I go with gut feeling a lot when it comes to music. In a weird way, I often get a sense about whether I’ll enjoy a band before I even listen to them. It’s like I’m driven to seek them out and just know I’m meant to hear their work. This isn’t the same as hearing a new band’s name bandied about blogs; this usually happens to me with older or established bands.
In the case of Wipers, the cult Portland post-punk/pre-grunge-era three-piece, when I first heard their name I knew they were a band I needed to investigate. And almost immediately I started seeing them mentioned in different places, like a little flag saying ‘Hey! We’re waiting!’.
So I got stuck in.
And if you’ve ever listened to them, you’ll know where this goes.
The ironic thing is that their music wasn’t what I was really seeking out at the time – isn’t that always the way? But this… well, this was pretty special.
Pitchfork recently featured a comprehensive and passionate article about the band written by Nick Sylvester, which focuses on the band’s first three albums (Is This Real?, Youth of America and Over the Edge), the ones which I personally am most familiar with.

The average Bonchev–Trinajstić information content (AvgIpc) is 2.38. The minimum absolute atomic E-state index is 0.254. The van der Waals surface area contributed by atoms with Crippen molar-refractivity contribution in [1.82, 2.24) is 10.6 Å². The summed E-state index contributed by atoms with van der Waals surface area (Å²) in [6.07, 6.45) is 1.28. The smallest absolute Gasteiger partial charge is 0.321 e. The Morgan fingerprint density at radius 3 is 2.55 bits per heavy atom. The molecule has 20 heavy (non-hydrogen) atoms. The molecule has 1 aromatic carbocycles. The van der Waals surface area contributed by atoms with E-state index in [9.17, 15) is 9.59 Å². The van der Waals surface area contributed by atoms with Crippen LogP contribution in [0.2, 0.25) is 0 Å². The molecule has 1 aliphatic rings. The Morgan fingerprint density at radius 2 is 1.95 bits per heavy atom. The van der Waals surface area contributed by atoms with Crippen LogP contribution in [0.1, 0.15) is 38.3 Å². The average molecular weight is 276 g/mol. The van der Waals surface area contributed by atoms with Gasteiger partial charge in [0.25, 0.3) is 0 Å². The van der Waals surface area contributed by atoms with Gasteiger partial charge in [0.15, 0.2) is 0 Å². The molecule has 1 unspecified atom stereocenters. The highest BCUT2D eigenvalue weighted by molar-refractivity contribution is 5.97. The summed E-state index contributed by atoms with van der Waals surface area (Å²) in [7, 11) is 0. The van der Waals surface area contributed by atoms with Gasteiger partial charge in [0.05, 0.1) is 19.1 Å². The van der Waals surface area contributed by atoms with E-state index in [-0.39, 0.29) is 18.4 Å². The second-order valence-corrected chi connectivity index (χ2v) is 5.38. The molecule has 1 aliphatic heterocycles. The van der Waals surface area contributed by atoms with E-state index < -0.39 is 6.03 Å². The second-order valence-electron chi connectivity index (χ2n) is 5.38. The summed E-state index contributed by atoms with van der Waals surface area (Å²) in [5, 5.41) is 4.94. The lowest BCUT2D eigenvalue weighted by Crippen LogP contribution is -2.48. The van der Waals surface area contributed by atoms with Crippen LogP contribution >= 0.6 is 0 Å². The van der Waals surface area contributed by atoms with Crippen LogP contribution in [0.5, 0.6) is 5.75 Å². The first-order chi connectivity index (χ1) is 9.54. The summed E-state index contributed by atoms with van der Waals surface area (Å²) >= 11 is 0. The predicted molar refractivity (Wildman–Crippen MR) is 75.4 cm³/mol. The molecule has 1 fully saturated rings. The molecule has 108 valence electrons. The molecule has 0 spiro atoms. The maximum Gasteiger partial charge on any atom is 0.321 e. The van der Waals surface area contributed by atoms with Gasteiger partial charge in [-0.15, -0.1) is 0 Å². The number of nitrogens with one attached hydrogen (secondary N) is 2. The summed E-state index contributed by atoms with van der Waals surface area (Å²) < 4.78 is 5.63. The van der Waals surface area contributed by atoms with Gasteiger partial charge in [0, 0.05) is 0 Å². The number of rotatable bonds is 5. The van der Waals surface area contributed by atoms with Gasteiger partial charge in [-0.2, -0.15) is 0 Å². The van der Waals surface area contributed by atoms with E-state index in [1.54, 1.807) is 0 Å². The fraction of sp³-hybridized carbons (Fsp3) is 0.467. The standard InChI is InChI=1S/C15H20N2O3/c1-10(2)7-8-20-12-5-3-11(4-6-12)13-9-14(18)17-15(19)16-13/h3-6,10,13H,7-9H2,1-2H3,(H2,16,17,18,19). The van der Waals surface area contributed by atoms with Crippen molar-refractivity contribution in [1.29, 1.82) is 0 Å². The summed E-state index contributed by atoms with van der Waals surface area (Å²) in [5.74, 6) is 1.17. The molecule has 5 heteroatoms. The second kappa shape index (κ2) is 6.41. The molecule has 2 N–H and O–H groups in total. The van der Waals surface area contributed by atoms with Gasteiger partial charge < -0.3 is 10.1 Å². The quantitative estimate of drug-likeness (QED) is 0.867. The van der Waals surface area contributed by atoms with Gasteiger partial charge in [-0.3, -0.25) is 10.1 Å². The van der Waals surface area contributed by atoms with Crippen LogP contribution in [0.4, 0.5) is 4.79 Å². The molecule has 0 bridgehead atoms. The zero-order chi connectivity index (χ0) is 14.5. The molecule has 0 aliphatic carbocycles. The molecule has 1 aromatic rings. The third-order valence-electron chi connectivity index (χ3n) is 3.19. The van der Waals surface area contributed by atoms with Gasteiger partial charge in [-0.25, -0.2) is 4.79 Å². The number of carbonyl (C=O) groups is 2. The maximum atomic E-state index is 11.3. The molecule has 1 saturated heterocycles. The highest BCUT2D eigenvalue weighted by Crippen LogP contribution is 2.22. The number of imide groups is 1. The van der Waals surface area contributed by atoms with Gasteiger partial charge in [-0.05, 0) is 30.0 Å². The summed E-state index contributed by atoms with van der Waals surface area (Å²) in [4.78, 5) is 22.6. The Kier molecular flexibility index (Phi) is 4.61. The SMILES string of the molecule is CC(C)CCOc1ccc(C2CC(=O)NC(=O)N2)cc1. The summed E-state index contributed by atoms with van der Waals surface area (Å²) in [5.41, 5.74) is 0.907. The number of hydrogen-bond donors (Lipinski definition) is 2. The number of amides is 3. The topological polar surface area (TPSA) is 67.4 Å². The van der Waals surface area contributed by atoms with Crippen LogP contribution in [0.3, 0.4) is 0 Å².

It’s a great read and a look at why people find Greg Sage, Sam Henry and Dave Koupal so fascinating. Some of the bands Wipers influenced – like Melvins, Dinosaur Jr, Pavement – went on to become more famous than their idols could have dreamed of. But there’s always something that bit more interesting about the bands whose names are only rarely scribbled on teenagers’ notebooks, I find.
I love this quote from the Pitchfork piece:
A lot of bands, my own included, claim Wipers as an influence, but it’s a tough one to back up. At best it’s spiritual. At worst you’re ripping these guys off and hoping no one catches you.
Wipers have a rough, angry edge to their music – it’s unpolished, uncompromising and unapologetic. But it’s melodic, too, with its punch-the-air, sing-along choruses. The relationship between the vocals and music can even seem discordant at times.
Sage’s lyrics have a depth to them that takes a while to be seen. He’s singing of alienation, of suicide, of darkness, of war, real and imagined, and of no-longer-giving-a-fuck; of roaming a boring American suburban town and teetering on the edge of a metaphoric cliff.
This music is vital and thrilling. Delving even further into their back catalogue excites me, but based on what I have already heard of their later releases, I don’t know if they ever topped those first three albums.
Here’s a clip from a documentary on Portland’s DIY scene – I love Sage’s comment at the very beginning:
And my personal favourite, the Sonic Youth-esque Doom Town from Over the Edge: